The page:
A lateglacial plateau icefield in the Monadhliath mountains, Scotland: reconstruction, dynamics & palaeoclimatic implications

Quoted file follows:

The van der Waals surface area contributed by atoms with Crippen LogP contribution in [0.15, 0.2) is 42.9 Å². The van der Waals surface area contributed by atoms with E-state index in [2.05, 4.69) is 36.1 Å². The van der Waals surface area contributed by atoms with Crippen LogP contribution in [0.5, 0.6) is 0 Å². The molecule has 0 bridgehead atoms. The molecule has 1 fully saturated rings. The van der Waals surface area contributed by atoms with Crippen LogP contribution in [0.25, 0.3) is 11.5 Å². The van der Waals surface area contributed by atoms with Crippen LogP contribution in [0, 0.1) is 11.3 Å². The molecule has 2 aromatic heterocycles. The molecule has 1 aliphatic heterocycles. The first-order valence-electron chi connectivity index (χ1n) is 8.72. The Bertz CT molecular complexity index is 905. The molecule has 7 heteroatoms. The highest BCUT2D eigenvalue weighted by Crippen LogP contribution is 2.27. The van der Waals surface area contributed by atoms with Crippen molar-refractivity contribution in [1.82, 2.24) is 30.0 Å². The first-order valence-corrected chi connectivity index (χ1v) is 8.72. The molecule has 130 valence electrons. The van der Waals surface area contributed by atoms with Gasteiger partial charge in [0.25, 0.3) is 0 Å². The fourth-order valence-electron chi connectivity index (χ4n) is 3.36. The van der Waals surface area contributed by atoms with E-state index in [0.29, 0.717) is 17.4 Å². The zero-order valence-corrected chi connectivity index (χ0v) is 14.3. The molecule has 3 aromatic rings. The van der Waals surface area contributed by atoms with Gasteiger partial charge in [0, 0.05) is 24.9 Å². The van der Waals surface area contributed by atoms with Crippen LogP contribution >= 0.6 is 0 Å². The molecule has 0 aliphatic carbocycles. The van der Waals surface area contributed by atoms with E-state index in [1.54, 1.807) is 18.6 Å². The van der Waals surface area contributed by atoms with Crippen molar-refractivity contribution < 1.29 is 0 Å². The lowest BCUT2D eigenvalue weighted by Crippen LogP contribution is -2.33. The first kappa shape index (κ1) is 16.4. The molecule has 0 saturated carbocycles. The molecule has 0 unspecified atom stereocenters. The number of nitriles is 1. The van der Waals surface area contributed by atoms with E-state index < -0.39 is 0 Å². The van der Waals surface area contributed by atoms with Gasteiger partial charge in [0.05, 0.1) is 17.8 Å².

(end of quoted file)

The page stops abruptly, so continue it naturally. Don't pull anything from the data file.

The complex record of glaciogenic landforms and sediments in Britain relating to the last British-Irish Ice Sheet provides the opportunity to reconstruct former ice extents, ice dynamics, retreat patterns and examine their links to climate change. Yet in Scotland, as in the rest of Britain, a previously fragmentary approach to palaeoglaciological research has limited our understanding of glacier dynamics and their relationship to climate, particularly during the Last Glacial-Interglacial Transition. The Monadhliath Mountains in the Central Scottish Highlands are dominated by an extensive plateau area that has received little research attention in the past. The few examples of research include work by British Geological Survey officers in the early 1900s and J.R. Young in the 1970s. These studies focussed primarily on the geomorphology and sedimentology of isolated valleys and therefore this PhD research provides the first systematic mapping of the region as a whole. Results of remote and field mapping demonstrate that two coalescent plateau icefields, together covering an area of c. 280 km2, occurred over the southwest and central sector of the Monadhliath Mountains during the Younger Dryas. Equilibrium line altitudes calculated for the icefield are of comparable magnitude to those reconstructed for nearby Younger Dryas ice masses, such as in Drumochter and Creag Meagaidh, but indicate slightly lower precipitation in the Monadhliath Mountains. ELAs of individual outlet glaciers rise steeply from west to east across the plateau, indicating a strong local precipitation gradient. Significant variations in the geomorphology on the plateau and within outlet valleys allowed an examination of former thermal regime and differences in ice dynamics during retreat. In-depth analysis of moraine retreat patterns enabled a detailed insight into palaeoglaciological controls on deglaciation for the first time, concluding that valley morphology and gradient were the most influential factors on the retreat dynamics of the plateau icefield.